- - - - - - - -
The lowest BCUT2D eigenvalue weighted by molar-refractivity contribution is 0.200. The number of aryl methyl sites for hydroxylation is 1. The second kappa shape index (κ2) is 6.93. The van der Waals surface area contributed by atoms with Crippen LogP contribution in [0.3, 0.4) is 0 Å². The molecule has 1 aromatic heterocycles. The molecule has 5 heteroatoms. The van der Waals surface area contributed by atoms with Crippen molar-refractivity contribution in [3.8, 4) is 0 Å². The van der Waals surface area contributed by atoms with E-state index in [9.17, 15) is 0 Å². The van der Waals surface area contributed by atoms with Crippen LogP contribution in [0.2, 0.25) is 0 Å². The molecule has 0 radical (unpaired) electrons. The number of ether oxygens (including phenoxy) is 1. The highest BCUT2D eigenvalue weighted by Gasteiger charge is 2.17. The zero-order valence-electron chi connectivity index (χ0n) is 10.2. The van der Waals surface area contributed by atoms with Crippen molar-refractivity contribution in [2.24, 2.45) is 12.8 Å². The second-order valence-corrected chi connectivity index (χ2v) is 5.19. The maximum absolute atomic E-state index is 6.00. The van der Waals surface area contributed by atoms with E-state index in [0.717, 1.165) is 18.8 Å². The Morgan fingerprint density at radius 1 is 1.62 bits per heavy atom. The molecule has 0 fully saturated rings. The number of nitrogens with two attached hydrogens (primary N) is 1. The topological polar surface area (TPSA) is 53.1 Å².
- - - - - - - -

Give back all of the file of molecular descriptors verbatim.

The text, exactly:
The lowest BCUT2D eigenvalue weighted by molar-refractivity contribution is 0.200. The number of aryl methyl sites for hydroxylation is 1. The second kappa shape index (κ2) is 6.93. The van der Waals surface area contributed by atoms with Crippen LogP contribution in [0.3, 0.4) is 0 Å². The molecule has 1 aromatic heterocycles. The molecule has 5 heteroatoms. The van der Waals surface area contributed by atoms with Crippen molar-refractivity contribution in [3.8, 4) is 0 Å². The van der Waals surface area contributed by atoms with E-state index in [9.17, 15) is 0 Å². The van der Waals surface area contributed by atoms with Crippen LogP contribution in [0.2, 0.25) is 0 Å². The molecule has 0 radical (unpaired) electrons. The number of ether oxygens (including phenoxy) is 1. The highest BCUT2D eigenvalue weighted by Gasteiger charge is 2.17. The zero-order valence-electron chi connectivity index (χ0n) is 10.2. The van der Waals surface area contributed by atoms with Crippen molar-refractivity contribution in [2.24, 2.45) is 12.8 Å². The second-order valence-corrected chi connectivity index (χ2v) is 5.19. The maximum absolute atomic E-state index is 6.00. The van der Waals surface area contributed by atoms with E-state index in [0.717, 1.165) is 18.8 Å². The Morgan fingerprint density at radius 1 is 1.62 bits per heavy atom. The molecule has 0 fully saturated rings. The number of nitrogens with two attached hydrogens (primary N) is 1. The topological polar surface area (TPSA) is 53.1 Å².